Saturday, March 27, 2021

Godzilla, Mothra and King Ghidorah: Giant Monsters All-Out Attack

Following the debut of Godzilla (aka Gojira) in 1954, the film proved popular enough to spawn arguably the best-known series of kaiju films that continues in some form to this day, even spawning a recent American-produced series of films known as the MonsterVerse that includes a crossover with King Kong. In the spirit of things, I decided to take another look at a Godzilla movie from 2001 I happened to own, dubbed Godzilla, Mothra and King Ghidorah: Giant Monsters All-Out Attack (JP: Gojira, Mosura, Kingu Gidora: Daikaijū Sōkōgeki) (GMK). What I watched in particular was the US DVD release from 2003, which featured the original uncut Japanese version with English subtitles. Though the 25th installment in the series, produced during the Millenium Era, the film bills itself as a direct follow-up to the 1954 original, which worked out for me continuity-wise since I’m not the most knowledgeable in the Godzilla mythos. The movie itself holds up pretty decently, though I had some minor issues with it.

50 years after the original Godzilla attack, the Japanese Self-Defense Forces (JSDF) have been preparing for the possibility of his return. While filming a docudrama at Mount Myōkō, creating a fictional Godzilla attack for views, a film crew for BS Digital Q feel a random earthquake. Meanwhile, other monster sightings and attacks have been reported, leading reporter Yuri Tachibana (Chiharu Niiyama) to investigate. Her research leads her to receiving a book about the three Guardian Monsters, Baragon, Mothra and King Ghidorah, leading her to speculate Godzilla might be coming back.

The story was pretty easy to follow, following up on the original 1954 Godzilla film in an interesting way. The movie also builds on the idea of Godzilla being a terrifying monster based in the nuclear bomb strikes on Japan, portraying him this time as embodying the restless spirits of soldiers who perished during the war. This ties into a plot point at the beginning where Japan had tried to simply forget the Godzilla attack happened, to the point where most consider it a myth, with Godzilla’s return bringing about an interesting message that people should not forget the past, even if what happened was bad.

In an interesting bit of continuity, though the movie ignores every previous Godzilla film, apparently par for the course with the Millenium Era series, it does mention the events of the infamous 1998 Godzilla film directed by Roland Emmerich. Though this implies it is canon to the events of GMK, this is done solely for mockery; during a briefing on the original Godzilla conflict, it is mentioned off-handedly that a giant monster attacked New York that was believed to be Godzilla himself, however Japanese officials doubt it was really him. Though this would be the first time Toho acknowledged the 1998 movie just to take a jab at it, it would not be the last. Toho themselves purchased the rights to that version of Godzilla in 2004, officially renaming it Zilla for its appearance that same year in Godzilla: Final Wars, the intended final Godzilla movie, during which the real Godzilla kills it off.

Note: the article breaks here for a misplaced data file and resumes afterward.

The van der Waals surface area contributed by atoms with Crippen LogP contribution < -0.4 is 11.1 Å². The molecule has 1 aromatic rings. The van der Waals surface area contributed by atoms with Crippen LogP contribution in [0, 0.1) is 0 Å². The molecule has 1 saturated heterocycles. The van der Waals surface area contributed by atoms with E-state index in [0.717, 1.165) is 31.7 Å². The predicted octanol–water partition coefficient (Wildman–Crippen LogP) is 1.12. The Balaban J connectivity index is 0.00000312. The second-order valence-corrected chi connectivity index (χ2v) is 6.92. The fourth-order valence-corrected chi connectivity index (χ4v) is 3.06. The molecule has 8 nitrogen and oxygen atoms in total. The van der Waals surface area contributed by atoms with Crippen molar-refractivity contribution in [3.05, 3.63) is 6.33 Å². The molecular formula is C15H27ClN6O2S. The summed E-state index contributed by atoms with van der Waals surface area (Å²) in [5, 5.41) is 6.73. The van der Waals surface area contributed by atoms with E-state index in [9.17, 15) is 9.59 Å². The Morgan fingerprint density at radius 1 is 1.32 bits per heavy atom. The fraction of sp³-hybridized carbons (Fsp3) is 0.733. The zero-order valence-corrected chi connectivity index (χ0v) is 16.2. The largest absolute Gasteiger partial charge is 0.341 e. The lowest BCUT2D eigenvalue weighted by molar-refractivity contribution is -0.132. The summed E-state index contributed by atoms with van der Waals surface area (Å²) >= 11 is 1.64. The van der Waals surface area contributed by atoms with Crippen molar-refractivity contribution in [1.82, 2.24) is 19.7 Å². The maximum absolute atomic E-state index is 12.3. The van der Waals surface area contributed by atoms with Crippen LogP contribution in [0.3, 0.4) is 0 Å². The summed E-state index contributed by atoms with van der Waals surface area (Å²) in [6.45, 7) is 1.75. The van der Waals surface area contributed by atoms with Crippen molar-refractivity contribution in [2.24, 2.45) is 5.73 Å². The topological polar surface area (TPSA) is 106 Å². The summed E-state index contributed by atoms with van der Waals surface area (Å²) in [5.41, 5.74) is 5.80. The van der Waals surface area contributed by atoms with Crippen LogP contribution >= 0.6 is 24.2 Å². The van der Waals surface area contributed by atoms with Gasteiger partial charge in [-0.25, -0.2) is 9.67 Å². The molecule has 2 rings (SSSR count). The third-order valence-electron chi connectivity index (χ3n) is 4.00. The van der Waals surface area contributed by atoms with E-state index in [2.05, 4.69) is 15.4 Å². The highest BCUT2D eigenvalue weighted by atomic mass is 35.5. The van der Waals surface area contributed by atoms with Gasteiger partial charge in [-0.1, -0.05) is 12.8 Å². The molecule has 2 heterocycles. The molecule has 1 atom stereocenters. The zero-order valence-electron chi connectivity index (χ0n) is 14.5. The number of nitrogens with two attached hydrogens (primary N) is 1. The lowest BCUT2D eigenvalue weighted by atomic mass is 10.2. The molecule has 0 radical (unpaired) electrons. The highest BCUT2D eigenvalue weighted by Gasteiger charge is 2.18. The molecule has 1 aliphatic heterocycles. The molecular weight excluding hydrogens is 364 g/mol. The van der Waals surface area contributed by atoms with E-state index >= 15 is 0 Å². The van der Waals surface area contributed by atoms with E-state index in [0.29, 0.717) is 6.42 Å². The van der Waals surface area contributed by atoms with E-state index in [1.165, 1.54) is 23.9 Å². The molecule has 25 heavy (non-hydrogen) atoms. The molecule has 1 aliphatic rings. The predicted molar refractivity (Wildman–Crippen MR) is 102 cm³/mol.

The practical effects hold up extremely well, with the model shots blended mostly seamlessly with the live-action footage, thanks to some clever cinematography, to give the kaiju more of a presence and add more intensity to their fights. There is a rather conservative use of computer effects, the usage of which can be very obvious, though it also adds to the more mystical nature of the Guardian Monsters in this iteration. Godzilla’s iconic atomic breath is also presented very well, though used sparingly to make Godzilla more of a threat as in the 1954 movie.

Godzilla's atomic breath is used to make him more threatening.

Though I have taken a couple Japanese classes before and have picked up some of the language, I am nowhere near fluent, and so I don’t believe I’d be able to fairly judge the performances of the actors. I can, however, comment on the subtitles, which are incorporated in a way that isn’t too distracting. One thing that seemed odd, however, was a moment where Ghidorah accidentally gets struck by a missile intended for Godzilla, after which a soldier yells “Excellent!” for some reason. From what I could gather from fan wikis, this was one of a few errors caused by the subtitles taking from the Omni Productions dub script. This error in particular was the most obvious, since the original dialogue had the soldier yelling an expletive, and was corrected in the 2014 Blu-ray rerelease. On an interesting side note, one of the actresses in this movie, Kaho Minami, is married to actor Ken Watanabe, who himself would play a role in the 2014 Godzilla movie.

Godzilla, Mothra and King Ghidorah: Giant Monsters All-Out Attack is an interesting take on Godzilla, one which does not contradict the kaiju’s original depiction as a terrifying monster. The practical effects are spectacular and the lore it presents surrounding the kaiju is an interesting take, though I’m aware that certain differences in their depictions from other kaiju films may not be for everyone. Still, if you want a Godzilla sequel more in line atmospherically with the 1954 original or want to get in the mood for watching Godzilla: King of the Monsters, GMK isn’t a bad option.

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